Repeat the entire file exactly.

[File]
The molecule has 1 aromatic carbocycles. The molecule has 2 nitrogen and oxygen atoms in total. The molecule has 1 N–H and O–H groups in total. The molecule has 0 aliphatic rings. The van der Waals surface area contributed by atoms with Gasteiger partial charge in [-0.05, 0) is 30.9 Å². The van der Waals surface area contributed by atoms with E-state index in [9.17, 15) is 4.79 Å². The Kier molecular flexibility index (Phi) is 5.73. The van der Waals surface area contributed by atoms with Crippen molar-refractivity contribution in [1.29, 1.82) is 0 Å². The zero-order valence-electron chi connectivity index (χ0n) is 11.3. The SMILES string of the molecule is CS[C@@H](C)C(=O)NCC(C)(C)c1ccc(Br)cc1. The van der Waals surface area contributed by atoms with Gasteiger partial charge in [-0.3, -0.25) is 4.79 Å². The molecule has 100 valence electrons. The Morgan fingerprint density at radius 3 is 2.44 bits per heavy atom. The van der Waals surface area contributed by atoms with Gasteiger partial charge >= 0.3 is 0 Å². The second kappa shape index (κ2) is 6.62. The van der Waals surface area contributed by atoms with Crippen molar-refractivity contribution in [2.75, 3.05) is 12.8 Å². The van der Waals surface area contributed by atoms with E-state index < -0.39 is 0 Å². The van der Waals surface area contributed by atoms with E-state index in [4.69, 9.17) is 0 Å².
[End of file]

The molecule has 1 aromatic carbocycles. The molecule has 2 nitrogen and oxygen atoms in total. The molecule has 1 N–H and O–H groups in total. The molecule has 0 aliphatic rings. The van der Waals surface area contributed by atoms with Gasteiger partial charge in [-0.05, 0) is 30.9 Å². The van der Waals surface area contributed by atoms with E-state index in [9.17, 15) is 4.79 Å². The Kier molecular flexibility index (Phi) is 5.73. The van der Waals surface area contributed by atoms with Crippen molar-refractivity contribution in [1.29, 1.82) is 0 Å². The zero-order valence-electron chi connectivity index (χ0n) is 11.3. The SMILES string of the molecule is CS[C@@H](C)C(=O)NCC(C)(C)c1ccc(Br)cc1. The van der Waals surface area contributed by atoms with Gasteiger partial charge in [-0.3, -0.25) is 4.79 Å². The molecule has 100 valence electrons. The Morgan fingerprint density at radius 3 is 2.44 bits per heavy atom. The van der Waals surface area contributed by atoms with Gasteiger partial charge >= 0.3 is 0 Å². The second kappa shape index (κ2) is 6.62. The van der Waals surface area contributed by atoms with Crippen molar-refractivity contribution in [2.75, 3.05) is 12.8 Å². The van der Waals surface area contributed by atoms with E-state index < -0.39 is 0 Å². The van der Waals surface area contributed by atoms with E-state index in [4.69, 9.17) is 0 Å².